Many people who think they are being healthy with their food choices are shocked when they discover how much sugar they're actually consuming every day8. This is because sugar is added to just about everything4.

Pick up any loaf of bread at the grocery store and chances are you'll find sugar, honey, corn syrup, or brown rice syrup in the first five ingredients.

But bread isn't the only food product that has added sugar. You'll find it in crackers, cereals, yogurt, tomato sauce, even salad dressings and chips.

Robert Lustig, M.D., reports: "Of the 600,000 food items in the American grocery store, 80 percent have been spiked with added sugar; and the industry uses 56 other names for sugar on the label. They know when they add sugar, you buy more. And because you do not know you're buying it, you buy even more."

 

Cut Out Sugar - Lose the Weight

The message is clear: Sugar causes the body to store fat8. And losing weight becomes a whole lot easier once you cut out sugar9.

In fact, the media is chock full of stories about popular celebrities cutting out sugar and losing weight these days. One of the most impressive success stories is Fergie, the Duchess of York, who lost 50 lbs in just 5 months*... at the age of 54! Such an achievement would be impressive for a 30-year-old. But to lose 50 lbs so quickly at 54* is, quite simply, amazing.

If it worked for her, perhaps a similar no-sugar diet could help you achieve your weight loss goals, too*.

But how on earth do you get started when sugar is hidden in as much as 80% of the food you buy?

It all starts with a quick lesson about which foods to eat (and which to avoid)...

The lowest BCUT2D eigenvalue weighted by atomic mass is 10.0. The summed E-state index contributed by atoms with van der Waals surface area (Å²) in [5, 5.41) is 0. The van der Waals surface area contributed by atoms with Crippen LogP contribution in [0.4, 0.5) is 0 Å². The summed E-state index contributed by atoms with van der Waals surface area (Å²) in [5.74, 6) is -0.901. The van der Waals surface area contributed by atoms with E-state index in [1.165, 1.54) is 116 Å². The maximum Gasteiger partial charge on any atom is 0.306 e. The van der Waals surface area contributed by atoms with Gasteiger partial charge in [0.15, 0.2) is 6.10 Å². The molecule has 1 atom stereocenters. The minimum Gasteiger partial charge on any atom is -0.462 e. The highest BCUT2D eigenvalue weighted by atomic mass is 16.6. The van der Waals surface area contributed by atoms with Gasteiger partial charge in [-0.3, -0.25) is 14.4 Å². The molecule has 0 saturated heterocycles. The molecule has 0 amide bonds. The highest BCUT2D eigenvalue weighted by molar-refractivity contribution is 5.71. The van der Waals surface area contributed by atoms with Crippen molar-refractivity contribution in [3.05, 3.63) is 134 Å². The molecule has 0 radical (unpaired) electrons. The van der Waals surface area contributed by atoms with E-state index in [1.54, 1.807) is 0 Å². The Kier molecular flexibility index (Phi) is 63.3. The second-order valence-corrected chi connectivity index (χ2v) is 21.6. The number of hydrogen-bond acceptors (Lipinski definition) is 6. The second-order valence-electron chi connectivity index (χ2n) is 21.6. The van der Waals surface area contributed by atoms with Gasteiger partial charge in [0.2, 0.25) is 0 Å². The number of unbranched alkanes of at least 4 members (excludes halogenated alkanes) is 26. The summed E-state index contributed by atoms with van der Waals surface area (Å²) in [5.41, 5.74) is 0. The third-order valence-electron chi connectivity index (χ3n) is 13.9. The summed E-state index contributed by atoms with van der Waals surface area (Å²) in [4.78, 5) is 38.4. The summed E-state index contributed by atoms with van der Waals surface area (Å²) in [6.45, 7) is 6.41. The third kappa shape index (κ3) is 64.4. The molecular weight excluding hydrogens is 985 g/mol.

Which 5 Foods Should You NEVER Eat If You're Over 50?

Do you know which "health foods" are actually junk food in disguise and will end up as ugly belly fat almost instantly?

The shocking truth is revealed in this exclusive video presentation here:
5 Foods to Never Eat If You're Over 50 (PLUS: The #1 WORST food for weight gain)...

 

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References:

1 Susan B Robert et al. Energy requirements and aging. Public Health Nutrition: 8(7A), 1028–1036.

2 Deschenes MR. Effects of aging on muscle fibre type and size. Sports Med. 2004;34(12):809-24.

3 Lustig RH et al. Public health: The toxic truth about sugar. Nature. 2012 Feb 1;482(7383):27-9. doi: 10.1038/482027a.

4 Vanderlee L et al. The efficacy of sugar labeling formats: Implications for labeling policy. Obesity (Silver Spring). 2015 Dec;23(12):2406-13. doi: 10.1002/oby.21316. Epub 2015 Sep 30.

5 Ahmed SH et al. Sugar addiction: pushing the drug-sugar analogy to the limit. Curr Opin Clin Nutr Metab Care. 2013 Jul;16(4):434-9. doi: 10.1097/MCO.0b013e328361c8b8.

6 Yang Q et al. Added sugar intake and cardiovascular diseases mortality among US adults. JAMA Intern Med. 2014 Apr;174(4):516-24. doi: 10.1001/jamainternmed.2013.13563.

7 Rebecca L Cowin et al. Feeding and reward: Perspectives from Three Rat Models of Binge Eating. Physiol Behav. 2011 Jul 25; 104(1): 87–97.

8 Stanhope KL. Sugar consumption, metabolic disease and obesity: The state of the controversy. Crit Rev Clin Lab Sci. 2015 Sep 17:1-16.

9 Vermunt SH et al. Effects of sugar intake on body weight: a review. Obes Rev. 2003 May;4(2):91-9.